Outfielder tries to pass down to his own son what his father taught him
By Shane Jackson
MINNEAPOLIS -- Despite going on countless trips across the country with his dad growing up, Twins outfielder Byron Buxton's most memorable drive came when he was barely awake.
Buxton, then 7 years old, pleaded with his mother to let him join Felton Buxton one Sunday evening for one of his many trips as a truck driver. The three of them then loaded up the truck and set off for Tennessee from Baxley, Ga., at 8 p.m.
The family returned the following morning after a 12-hour roundabout trip, with his dad driving the whole way and not sleeping for a second. Meanwhile, Buxton slept for approximately eight of those 12 hours.
For Buxton, it exemplified the hard work and determination that is necessary. Especially in a sport like baseball. His dad also taught him to never get too high or low, another key piece of advice in such a fluid game.
"The biggest thing he taught me is staying humble," Buxton said. "I think that allows me to come in here every day, if I had a bad game that allows me to put it behind me and focus on what I have to do to get better that day."
Buxton's father has been a big influence on his baseball career, but Buxton says it's the parenting skills he learned that have had an even bigger impact.
Buxton's son Brixton, who is now 3 years old, was born about 18 months after Buxton was selected by the Twins with the No. 2 pick in the 2012 MLB Draft. It practically forced the then-young talented prospect to grow up in a hurry.
"It's overwhelming at first," Buxton admitted. "But once you slow down and relax, you realize that you have somebody to take care of. That puts it into perspective, to take things a little more seriously."
The stretches and early work in the batting cages that once seemed monotonous suddenly took precedence. It allowed him to propel through the farm system and finally make a positive impact with the big league club last September.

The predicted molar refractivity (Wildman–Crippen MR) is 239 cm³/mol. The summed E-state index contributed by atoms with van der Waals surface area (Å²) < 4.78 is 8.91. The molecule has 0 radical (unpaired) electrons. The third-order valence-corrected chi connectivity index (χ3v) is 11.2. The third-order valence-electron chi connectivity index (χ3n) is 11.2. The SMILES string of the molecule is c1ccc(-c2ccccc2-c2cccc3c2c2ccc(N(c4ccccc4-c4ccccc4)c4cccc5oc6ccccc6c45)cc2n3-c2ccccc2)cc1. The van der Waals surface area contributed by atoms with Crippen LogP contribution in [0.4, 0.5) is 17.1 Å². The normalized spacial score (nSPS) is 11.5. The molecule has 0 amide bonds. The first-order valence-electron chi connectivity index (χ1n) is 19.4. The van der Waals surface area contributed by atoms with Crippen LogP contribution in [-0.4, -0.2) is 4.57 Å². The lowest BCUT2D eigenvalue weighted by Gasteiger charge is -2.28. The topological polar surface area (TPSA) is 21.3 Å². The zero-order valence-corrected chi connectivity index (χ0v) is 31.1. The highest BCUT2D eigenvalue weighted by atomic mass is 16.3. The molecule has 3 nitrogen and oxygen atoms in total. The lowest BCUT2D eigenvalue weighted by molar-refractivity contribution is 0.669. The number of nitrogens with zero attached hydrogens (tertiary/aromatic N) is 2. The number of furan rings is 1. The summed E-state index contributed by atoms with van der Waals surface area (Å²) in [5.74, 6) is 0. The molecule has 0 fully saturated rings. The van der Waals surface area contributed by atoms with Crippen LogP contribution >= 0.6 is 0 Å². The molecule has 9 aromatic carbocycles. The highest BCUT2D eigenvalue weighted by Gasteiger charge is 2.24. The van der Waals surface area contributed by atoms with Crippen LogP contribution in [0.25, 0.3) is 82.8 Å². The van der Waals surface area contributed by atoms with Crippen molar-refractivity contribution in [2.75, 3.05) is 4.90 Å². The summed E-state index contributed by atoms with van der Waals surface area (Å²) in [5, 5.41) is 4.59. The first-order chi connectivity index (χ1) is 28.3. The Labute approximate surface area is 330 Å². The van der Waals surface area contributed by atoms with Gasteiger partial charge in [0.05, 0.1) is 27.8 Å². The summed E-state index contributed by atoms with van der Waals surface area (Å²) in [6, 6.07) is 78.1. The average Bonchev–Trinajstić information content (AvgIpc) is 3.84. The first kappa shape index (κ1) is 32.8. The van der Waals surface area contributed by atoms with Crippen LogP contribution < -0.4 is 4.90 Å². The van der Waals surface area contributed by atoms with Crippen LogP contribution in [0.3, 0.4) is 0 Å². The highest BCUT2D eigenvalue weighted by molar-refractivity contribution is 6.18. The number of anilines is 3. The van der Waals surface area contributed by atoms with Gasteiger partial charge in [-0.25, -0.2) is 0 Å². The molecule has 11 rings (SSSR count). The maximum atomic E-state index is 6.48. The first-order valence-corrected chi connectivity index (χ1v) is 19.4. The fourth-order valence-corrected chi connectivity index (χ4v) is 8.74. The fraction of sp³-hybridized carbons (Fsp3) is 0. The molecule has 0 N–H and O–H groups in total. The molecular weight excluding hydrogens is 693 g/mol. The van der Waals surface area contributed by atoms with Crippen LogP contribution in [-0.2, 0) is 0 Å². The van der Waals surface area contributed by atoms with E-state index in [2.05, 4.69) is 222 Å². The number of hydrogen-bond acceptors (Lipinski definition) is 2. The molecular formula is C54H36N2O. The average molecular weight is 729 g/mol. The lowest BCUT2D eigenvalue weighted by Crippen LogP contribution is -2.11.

Even through some of the struggles in 2017, Buxton is consistently one of the first players to participate in early work on the field every day. He has improved his batting average over the .200 mark, which seemed improbable after starting the season with just two hits in his first 29 at-bats.
And even if he does have a bad game from time to time, his harshest critic is also his biggest fan.
"If I strike out in a game, when I get home he will say, 'Daddy you struck out today,'" Buxton said. "That allows me to laugh it off. I think that allows me to take pressure off of trying to be somebody that I'm not."
However, when Buxton gets home, his most pressing questions aren't even about his own play. Brixton will often ask how outfielder Max Kepler did on that given day, as the two have grown close during his visits to the clubhouse.
Brixton will make sure to say hello to just about anyone in the clubhouse, even if he doesn't know them. Buxton admitted he sees a lot of himself in his son, but with a more outgoing personality, which is something he stressed to him from day one.
Still, Buxton knows the importance of letting his son be himself, something his father always allowed him to do. He doesn't feel the need to force baseball on him, even though Brixton has already shown the interest.
In fact, the two of them will usually go to a local park with a baseball field after day games or any other time that Buxton is free -- an all-too-familiar scene for Buxton, who made frequent trips with to the local ballpark with his dad growing up.
"Most of the credit would go to him for taking me to the ball field every day to put in the work," Buxton said. "Just the small things that he could have been doing something else, he chose to go with me to the baseball field and help me reach my goal."
Shane Jackson is a reporter for MLB.com based in Minneapolis. This story was not subject to the approval of Major League Baseball or its clubs.